Is A Credit Card Fee Worth It? Work Out Your Break Even Point

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If you’re a true miles and points enthusiast your wallet is almost certainly crammed full of credit cards that have one purpose or another in your life. You may use most of your credit cards on a daily basis or you may have a core few that you use from day to day with the rest only appearing when a specific need arises, but one thing is for sure – you pay annual fees on a good number of your credit cards.

Annual fees are something that most of us accept as a cost of enjoying this hobby/game/obsession but it’s important not to just dismiss them as a necessary evil.

A hugely important part of the miles and points hobby is paying as little as possible for the most comfortable travel we can book, and part of that effort to keep costs down should include ensuring that we’re not paying any more in annual fees that absolutely necessary.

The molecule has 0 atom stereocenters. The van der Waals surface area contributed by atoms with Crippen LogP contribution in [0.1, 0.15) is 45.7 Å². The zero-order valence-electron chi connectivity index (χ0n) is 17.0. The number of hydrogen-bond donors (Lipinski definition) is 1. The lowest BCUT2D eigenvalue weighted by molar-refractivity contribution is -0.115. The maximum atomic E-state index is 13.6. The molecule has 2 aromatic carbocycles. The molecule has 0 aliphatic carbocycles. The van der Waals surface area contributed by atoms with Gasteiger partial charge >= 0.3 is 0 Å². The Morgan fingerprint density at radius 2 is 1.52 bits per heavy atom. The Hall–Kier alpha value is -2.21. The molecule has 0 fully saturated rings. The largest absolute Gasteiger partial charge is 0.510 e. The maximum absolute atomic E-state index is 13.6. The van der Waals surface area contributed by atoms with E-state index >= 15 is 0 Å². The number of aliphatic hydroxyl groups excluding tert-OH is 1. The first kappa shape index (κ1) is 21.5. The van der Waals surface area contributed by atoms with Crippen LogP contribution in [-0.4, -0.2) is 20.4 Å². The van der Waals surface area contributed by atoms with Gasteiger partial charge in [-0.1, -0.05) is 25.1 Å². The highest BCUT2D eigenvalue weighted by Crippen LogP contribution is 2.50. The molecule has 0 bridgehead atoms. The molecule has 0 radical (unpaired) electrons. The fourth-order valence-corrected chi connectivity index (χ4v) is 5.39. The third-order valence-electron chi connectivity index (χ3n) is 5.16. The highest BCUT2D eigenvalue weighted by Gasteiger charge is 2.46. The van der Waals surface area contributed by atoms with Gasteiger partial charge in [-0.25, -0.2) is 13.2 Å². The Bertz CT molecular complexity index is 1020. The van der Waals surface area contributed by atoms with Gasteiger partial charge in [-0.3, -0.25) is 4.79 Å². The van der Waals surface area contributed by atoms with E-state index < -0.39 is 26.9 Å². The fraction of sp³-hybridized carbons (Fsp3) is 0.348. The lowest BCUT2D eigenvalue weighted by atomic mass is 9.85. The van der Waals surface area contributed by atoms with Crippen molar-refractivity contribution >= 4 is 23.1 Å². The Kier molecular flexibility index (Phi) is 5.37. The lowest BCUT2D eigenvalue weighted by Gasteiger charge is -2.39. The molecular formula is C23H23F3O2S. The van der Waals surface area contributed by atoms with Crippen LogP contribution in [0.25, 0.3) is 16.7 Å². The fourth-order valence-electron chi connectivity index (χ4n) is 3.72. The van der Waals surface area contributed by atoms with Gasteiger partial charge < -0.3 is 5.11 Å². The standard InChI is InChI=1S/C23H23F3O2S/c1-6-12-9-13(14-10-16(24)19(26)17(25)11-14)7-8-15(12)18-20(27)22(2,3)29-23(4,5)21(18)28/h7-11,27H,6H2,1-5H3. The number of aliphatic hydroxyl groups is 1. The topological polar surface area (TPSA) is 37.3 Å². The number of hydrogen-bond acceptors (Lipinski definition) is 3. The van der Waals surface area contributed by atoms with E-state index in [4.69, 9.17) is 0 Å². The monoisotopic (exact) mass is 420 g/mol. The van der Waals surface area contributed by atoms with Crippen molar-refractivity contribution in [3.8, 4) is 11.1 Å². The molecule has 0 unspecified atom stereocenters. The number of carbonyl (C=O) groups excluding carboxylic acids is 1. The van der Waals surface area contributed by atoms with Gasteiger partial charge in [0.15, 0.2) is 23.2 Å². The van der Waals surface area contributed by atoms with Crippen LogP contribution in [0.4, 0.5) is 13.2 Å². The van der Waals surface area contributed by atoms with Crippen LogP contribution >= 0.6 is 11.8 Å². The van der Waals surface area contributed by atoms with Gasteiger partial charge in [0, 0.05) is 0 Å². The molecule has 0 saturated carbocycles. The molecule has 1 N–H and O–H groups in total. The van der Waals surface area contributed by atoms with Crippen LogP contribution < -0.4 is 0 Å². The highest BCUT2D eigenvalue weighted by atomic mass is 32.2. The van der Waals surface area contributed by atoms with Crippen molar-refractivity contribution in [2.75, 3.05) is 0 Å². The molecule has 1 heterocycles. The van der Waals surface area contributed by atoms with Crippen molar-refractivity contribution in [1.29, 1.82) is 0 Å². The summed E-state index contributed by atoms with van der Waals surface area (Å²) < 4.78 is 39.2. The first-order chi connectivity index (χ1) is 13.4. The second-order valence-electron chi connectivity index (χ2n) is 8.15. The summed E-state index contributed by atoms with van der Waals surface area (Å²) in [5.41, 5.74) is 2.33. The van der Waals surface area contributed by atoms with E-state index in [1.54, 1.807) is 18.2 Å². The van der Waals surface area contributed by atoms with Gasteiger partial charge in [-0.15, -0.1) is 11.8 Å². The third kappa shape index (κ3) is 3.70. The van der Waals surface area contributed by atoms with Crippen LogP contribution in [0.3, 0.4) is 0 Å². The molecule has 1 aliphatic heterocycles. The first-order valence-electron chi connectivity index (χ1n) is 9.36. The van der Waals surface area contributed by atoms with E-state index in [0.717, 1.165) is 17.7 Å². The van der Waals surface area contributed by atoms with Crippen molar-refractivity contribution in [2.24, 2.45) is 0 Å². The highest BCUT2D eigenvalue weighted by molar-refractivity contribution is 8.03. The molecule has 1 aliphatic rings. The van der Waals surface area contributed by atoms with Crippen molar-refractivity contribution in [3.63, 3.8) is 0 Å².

I think you’d probably be surprised how many people pay their credit card annual fees year after year without seriously considering what exactly they’re getting for their outlay…..and quite often they’re not getting very much at all.

Credit Cards

Valuing My Credit & Charge Cards

With everything I’ve already said in mind, I want to share how I think about my annual fees when they come due and hopefully give some of you an idea of what you should probably be considering before you give the credit card companies any more of your cash.

Firstly I should say that I always try to get my annual fees waived (usually by calling up and saying that I’m considering cancelling the card) but, when that doesn’t work, I have to work out if the cards are worth keeping.

I have a number of credit cards that come with an annual fee but three of them in particular come with some of the highest annual fees you’ll find.

  • Amex Platinum (personal) – $550 annual fee
  • Chase Sapphire Reserve – $450 annual fee
  • Citi Prestige – $450 annual fee

While I force myself to justify each and every annual fee I pay these cards always get the most scrutiny from me – they’re expensive.